Pitt had immense trouble finding the basket in its disappointing loss at Virginia Tech Wednesday, something the Panthers look to improve Saturday against the Yellow Jackets.
By Paul Zeise / Pittsburgh Post-Gazette
BLACKSBURG, Va. — Pitt’s loss to Virginia Tech Wednesday didn’t push the Panthers out of the NCAA tournament discussion or put them closer to the bubble, but in some ways the setback negated the good that came from the Panthers’ home win against Duke.
Pitt dropped about 10 spots in the RPI (the Panthers are No. 48 in CBS Sports, No. 47 in ESPN and No. 42 in NCAA) but are still in good shape for an NCAA berth, although they are much closer to the danger zone now than they were after beating the Blue Devils.
The Panthers (20-9, 9-8 ACC) close the regular season Saturday at Georgia Tech before playing next week in the ACC tournament in Washington. While most of the national bracketologists who study RPI and try to predict the tournament field agree Pitt is in safe territory, they also agree the Panthers shouldn’t tempt fate by losing to the Yellow Jackets (17-13, 7-10) and losing in the first round of the conference tournament.
That’s because of Pitt’s weak non-conference schedule (ranked No. 176), lack of big wins (1-6 versus Top 25 in the RPI) and surprisingly pedestrian record against the Top 150 in the RPI (11-9).
The immediate consequence for the Panthers is the Virginia Tech loss cost them an opportunity for a double bye in the ACC tournament. Pitt had to win its final two games and hope Notre Dame and Duke lost at least once in the final week. If that had happened the Panthers would have been the fourth seed in the ACC tournament. Now Pitt can finish no higher than the fifth seed and are locked into playing their first conference tournament game next Wednesday with only a first-round bye.
If Notre Dame beats N.C. State on Saturday, the Panthers will be the sixth seed if they beat Georgia Tech. Pitt can actually fall to the 10th seed with a loss to the Yellow Jackets, depending on what happens with the other teams bunched in the middle of the conference standings.
The Panthers will have to play much better Saturday than they did Wednesday against the Hokies. Pitt shot less than 40 percent from the field (38.9 percent) and was just 3 of 21 on 3-point shots (14.3 percent), a big reason the Panthers lost despite outrebounding the Hokies.
The Panthers also fouled too much. Virginia Tech went to the free-throw line 35 times and foul trouble forced them to use a zone defense for much of the game.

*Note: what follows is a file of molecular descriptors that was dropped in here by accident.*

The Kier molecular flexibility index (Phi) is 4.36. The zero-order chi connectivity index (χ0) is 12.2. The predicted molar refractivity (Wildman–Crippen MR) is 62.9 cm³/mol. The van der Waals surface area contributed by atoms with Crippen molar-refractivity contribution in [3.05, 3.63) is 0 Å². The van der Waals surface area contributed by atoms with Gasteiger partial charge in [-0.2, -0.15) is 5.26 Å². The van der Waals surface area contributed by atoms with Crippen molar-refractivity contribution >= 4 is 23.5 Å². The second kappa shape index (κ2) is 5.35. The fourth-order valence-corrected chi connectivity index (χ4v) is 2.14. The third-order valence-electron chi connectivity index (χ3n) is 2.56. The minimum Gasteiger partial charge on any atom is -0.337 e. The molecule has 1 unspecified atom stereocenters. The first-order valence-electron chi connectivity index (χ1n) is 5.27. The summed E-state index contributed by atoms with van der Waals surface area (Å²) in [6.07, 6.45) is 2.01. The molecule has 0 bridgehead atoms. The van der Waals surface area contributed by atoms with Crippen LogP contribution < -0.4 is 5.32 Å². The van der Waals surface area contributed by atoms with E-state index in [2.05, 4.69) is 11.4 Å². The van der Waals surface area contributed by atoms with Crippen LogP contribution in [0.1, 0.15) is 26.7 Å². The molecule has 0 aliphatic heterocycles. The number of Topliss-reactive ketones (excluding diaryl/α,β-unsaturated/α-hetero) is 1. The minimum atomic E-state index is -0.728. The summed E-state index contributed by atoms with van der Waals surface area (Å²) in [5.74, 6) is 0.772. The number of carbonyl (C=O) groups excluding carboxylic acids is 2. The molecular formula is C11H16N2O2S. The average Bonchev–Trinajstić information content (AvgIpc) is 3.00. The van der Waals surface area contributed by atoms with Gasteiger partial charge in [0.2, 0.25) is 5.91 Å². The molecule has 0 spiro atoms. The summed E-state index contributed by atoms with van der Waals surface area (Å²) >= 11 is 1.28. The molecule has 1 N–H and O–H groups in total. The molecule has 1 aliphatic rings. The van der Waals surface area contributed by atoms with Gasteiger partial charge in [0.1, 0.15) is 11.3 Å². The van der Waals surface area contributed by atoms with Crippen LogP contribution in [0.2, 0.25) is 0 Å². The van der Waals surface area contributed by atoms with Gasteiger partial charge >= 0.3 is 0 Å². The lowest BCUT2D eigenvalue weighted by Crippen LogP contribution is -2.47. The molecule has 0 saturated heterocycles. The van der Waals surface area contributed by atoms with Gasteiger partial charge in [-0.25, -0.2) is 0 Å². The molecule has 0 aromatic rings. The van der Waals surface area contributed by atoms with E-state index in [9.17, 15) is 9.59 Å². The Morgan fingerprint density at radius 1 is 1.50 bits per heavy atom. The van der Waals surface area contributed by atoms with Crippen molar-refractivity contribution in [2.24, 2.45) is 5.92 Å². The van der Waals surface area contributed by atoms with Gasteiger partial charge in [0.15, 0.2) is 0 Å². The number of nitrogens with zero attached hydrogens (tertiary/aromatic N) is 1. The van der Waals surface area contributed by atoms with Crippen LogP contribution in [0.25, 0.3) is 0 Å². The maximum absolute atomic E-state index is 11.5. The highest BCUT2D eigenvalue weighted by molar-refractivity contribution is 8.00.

Coach Jamie Dixon was frustrated with the Panthers’ inability to make shots, but he said he didn’t think they ran the offense poorly or took bad shots. He said the larger story was the foul trouble.
“I thought we had good shots early, but we didn’t knock them down,” he said. “Our offense wasn’t as good in the second half. We had opportunities, but couldn’t get it done. We have to be able to get better production out of some of our guys.
“There was a stretch in the first half that we were open, but didn’t make them. We wanted to continue to go inside, and I think we could’ve done a better job of that. But I don’t think we took bad shots, especially in the first half. We just can’t go 3 [for] 21 and let them shoot 44 percent.”
Pitt beat Georgia Tech, 89-84, at Petersen Events Center in January. That was one of the Panthers’ best offensive games of the season. They shot 49 percent from the floor and 46 percent from 3-point territory.
But as they found out Wednesday against Virginia Tech, which the Panthers beat, 90-71, in January, the season’s first meeting isn’t really relevant, especially when the second game is on the other team’s home court.
James Robinson, who was one of two Panthers to score in double figures Wednesday, said he and his teammates have been good at bouncing back all season and he is sure they will be ready Saturday.
“We have to get back to the grind,” he said. “We need to get back to doing the things we know that we are capable of doing — rebounding and defending at a high level. And our offense will come based on how we are doing on defense. That’s always how it is.
“We have a quick turnaround. We had a tough loss, but we have to get ready for Georgia Tech because we beat them earlier in the year, and we know they are going to come out hungry.”
Paul Zeise: firstname.lastname@example.org, 412-263-1720 and Twitter @paulzeise.
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